Next, the draft was revised several times including being vetted by the State Legal Advisor before it was officially signed at an executive council meeting. This final version, originally drafted in English, was then translated into Malay and ready to be tabled as the Executive’s proposal to the Legislative Assembly.

The Bill went before the body for the first time on July 14, 2010 and was then sent to an FOI Select Committee, which conducted extensive research, meetings and public inquiries. This was the first time that the Selangor State Assembly had formed a Select Committee to examine a bill, demonstrating a level of thoroughness not previously displayed.

The Select Committee, chaired by Shaari Sungib, originally consisted of six members: four Pakatan Rakyat assemblypersons and two Barisan Nasional assemblypersons. However, neither of the two from Barisan Nasional attended any of the meetings and public inquiries. This was a missed golden opportunity for them to demonstrate their willingness to put aside political differences and work towards solid policy and legislative reform. Nevertheless, it is understood that the sessions were lively and productive.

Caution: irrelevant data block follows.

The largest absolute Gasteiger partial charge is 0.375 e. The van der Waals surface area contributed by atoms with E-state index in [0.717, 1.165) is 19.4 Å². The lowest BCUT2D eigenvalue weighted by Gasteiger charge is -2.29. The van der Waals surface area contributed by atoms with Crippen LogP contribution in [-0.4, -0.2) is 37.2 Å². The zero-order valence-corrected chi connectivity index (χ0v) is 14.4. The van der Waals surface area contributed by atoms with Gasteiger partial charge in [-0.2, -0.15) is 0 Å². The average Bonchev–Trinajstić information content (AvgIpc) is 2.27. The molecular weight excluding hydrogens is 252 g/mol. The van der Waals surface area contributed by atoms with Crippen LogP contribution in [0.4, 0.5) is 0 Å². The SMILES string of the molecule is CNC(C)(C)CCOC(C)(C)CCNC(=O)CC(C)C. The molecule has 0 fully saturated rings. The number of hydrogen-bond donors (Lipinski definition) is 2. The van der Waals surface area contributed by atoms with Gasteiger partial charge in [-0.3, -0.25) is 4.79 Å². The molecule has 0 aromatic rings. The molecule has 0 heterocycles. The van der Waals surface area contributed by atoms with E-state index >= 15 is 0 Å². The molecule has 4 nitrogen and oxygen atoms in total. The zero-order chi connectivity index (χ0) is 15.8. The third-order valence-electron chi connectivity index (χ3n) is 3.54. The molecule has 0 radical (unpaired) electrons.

Over nine months, feedback and suggestions from civil servants, NGOs and members of the public were taken into account. The first draft was heavily criticised by several NGOs. This period thus proved to be a valuable opportunity for issues to be addressed and the discussions were healthy and crucial in ensuring that especially public servants were aware of the reasoning behind it. They would after all be its key implementers.

Some of the recommendations adopted from the Select Committee include: i) allowing local councils and government-owned entities to be covered under the Enactment; ii) changing the Appeals Board into the State Information Board; and iii) extending penalties to cover obstruction to access to information.

However, there are certain limitations to the Enactment. For instance, its jurisdiction extends only to state government bodies and not to federal bodies. Selangor (and all other states) houses numerous agencies that are essentially seconded from the federal government. Although Selangor pays their salaries, federal civil servants are not subject to enactments passed by the State Assembly. It is important for the public to realise this difference, since their expectations may be warped by a misunderstanding on this score.